1967 Rusk Visit and Protest

On October 31, 1967, just a day after the Dow sit-in at the IU Business School, United States Secretary of State Dean Rusk arrived on campus to give a scheduled speech.  As a major shaper of President Lyndon Johnson’s Vietnam policy, Secretary Rusk was a natural target for anti-war protests on many campuses he visited.  In the lead-up to his visit leaders from a number of different left-leaning student organizations on campus worked to plan an organized protest.  Flyers and signs were created and handed out prior to Rusk’s speech.  Outside the IU Auditorium demonstrators (both students and some faculty) carried anti-war signs.  These were met by even greater numbers of administration supporters carrying signs of their own.  Inside the packed venue, around 200 protesters wore “peace” armbands and heckled Rusk with cries of “Liar!” and “Murderer!” at key points in his speech.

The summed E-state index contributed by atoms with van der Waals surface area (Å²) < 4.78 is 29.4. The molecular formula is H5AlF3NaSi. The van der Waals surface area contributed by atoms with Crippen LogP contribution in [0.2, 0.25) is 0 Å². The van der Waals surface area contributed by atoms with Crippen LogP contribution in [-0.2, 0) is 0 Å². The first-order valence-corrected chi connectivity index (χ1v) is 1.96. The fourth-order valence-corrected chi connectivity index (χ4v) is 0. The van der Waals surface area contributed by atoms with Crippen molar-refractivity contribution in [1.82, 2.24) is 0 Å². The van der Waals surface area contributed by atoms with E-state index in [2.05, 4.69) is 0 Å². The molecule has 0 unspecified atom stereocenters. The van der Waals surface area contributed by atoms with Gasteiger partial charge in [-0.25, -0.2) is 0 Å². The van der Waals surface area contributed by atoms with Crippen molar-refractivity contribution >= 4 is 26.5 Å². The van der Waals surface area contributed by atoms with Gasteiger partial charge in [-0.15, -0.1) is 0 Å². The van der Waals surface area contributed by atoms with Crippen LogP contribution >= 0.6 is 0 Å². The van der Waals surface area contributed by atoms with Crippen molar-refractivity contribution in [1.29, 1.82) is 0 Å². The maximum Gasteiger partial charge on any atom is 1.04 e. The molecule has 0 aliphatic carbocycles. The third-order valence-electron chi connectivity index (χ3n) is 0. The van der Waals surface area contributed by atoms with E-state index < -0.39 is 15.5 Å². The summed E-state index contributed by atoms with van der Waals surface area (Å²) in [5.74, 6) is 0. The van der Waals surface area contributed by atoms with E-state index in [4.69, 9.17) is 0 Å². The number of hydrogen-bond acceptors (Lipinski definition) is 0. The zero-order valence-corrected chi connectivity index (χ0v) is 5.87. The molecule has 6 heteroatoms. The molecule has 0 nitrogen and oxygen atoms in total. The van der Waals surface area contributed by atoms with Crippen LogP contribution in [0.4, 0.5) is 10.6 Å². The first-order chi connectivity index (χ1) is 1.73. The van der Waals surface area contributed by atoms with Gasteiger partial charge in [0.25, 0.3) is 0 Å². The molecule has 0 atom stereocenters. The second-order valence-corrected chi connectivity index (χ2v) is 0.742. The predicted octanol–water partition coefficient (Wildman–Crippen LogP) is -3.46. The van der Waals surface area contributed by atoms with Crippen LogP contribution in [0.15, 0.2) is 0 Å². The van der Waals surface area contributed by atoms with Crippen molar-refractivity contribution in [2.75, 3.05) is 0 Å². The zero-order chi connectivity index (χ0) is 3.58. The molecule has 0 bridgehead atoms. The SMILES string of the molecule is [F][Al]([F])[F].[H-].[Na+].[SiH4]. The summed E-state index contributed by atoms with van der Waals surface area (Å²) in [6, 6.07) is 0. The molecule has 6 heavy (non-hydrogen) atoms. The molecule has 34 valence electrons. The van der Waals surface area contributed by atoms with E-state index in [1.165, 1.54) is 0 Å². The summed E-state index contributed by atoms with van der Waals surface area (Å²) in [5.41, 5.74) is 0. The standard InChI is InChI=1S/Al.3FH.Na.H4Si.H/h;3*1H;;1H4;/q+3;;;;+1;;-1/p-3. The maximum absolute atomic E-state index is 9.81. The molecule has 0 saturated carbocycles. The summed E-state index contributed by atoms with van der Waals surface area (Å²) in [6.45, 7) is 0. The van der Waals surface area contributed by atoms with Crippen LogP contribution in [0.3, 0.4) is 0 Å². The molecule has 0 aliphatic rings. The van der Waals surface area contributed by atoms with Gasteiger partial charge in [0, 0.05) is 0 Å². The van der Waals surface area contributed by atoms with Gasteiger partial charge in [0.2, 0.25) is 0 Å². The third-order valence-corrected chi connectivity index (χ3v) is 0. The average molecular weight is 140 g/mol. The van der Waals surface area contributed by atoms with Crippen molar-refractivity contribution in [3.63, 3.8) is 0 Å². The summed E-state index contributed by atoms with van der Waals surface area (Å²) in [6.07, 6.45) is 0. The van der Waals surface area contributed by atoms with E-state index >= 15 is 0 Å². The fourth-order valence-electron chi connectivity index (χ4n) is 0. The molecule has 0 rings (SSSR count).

Unlike the chaotic Dow Chemical sit-in of the day before the protest did not result in any physical confrontations or arrests.  Public reaction to the demonstrators was decidedly negative, however, as students, professors and townspeople alike felt that the heckling during the speech had crossed a serious line of decorum.  Midwestern values notwithstanding, members of the New Left would continue to use confrontational tactics in the years to come to protest against American involvement in Vietnam.